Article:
Loikaw Court Decides to Proceed with Case against Anti-Statue Activists

Wednesday, August 28, 2019

A court in the Kayah (Karenni) State capital Loikaw has decided that there is sufficient evidence to proceed with a case against six Karenni youths who have been charged under Burma’s Citizens Privacy and Security Law for their criticism of state government officials.

The decision was made on Monday at the ninth hearing in the case, which is related to the group’s opposition to a statue of Burmese independence hero General Aung San that was erected in Loikaw earlier this year.

“The judge has approved the case. They have been charged under Article 10 of the Citizens Privacy and Security Law. So we have to continue to face this case in court. The next hearing will take place on September 4,” defense lawyer Saw Khu Talay told NMG.

The six youths were accused of violating the law after they released a statement on March 24 calling state government officials “political criminals” and “traitors of the Karenni nation” for allowing the statue to be erected.

“The law is supposed to protect people, but this law oppresses people. What I want to say to the chief minister and the finance minister of Kayah State is that you are short-sighted people for using this law to oppress people,” said Deede, one of the six defendants.

Khu Kyu Phae Kay (aka) Guugu, Khu Re Du, Khun Thomas, Myo Hlaing Win, Pyar Lay and Deede have all been charged under the law, which carries a penalty of between six months and three years in prison and a fine of 600,000-1,500,000 kyat (US$390-$977).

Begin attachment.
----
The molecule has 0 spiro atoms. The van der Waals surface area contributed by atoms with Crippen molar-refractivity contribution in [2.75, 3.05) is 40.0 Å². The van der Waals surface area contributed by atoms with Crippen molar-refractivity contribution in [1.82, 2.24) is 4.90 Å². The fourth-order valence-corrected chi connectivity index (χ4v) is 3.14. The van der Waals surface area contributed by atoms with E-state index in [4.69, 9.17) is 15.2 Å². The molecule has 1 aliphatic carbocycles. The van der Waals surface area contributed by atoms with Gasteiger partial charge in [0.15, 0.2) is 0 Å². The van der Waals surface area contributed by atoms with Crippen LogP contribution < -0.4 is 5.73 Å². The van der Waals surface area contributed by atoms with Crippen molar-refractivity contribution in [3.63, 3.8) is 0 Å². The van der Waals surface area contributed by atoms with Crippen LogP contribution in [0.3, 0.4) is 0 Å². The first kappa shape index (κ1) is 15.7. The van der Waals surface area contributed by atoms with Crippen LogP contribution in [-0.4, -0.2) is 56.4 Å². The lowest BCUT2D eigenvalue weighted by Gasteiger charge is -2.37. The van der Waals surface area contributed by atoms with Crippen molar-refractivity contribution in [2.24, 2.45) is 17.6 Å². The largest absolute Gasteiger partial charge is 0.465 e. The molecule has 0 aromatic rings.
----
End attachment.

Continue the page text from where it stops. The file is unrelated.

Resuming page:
Saw Khu Talay, the group’s lawyer, also denounced the decision as a misuse of the law.

“The law is intended to protect the privacy and security of citizens. Community-based organizations and civil society organizations demanded it, and the National League for Democracy government made it happen. Now a group of people is using it as a tool to arrest people,” he said.

According to the Karenni youths, the roots of problems are related to the history of minorities in Burma and the failure of the government to respect the equality of all ethnic groups in the country.

“We aren’t attacking anybody. We are talking about the real history of our state. But the authorities think we are committing a crime. So we have no choice but to face this case in court,” Khun Thomas, another defendant, told NMG.

“The judicial system is not free in our country. Executive authorities are trying to exert influence over the court. There is not enough evidence to prosecute us, but they decided to go ahead with the case anyway,” said Khu Kyu Phae Kay (aka) Guugu, one of the defendants, speaking to NMG soon after the court decision was reached.

The defendants released a statement on the decision that was later recirculated with the signatures of more than 160 Karenni youths. Supporters of the six activists also turned out in force at Monday’s hearing.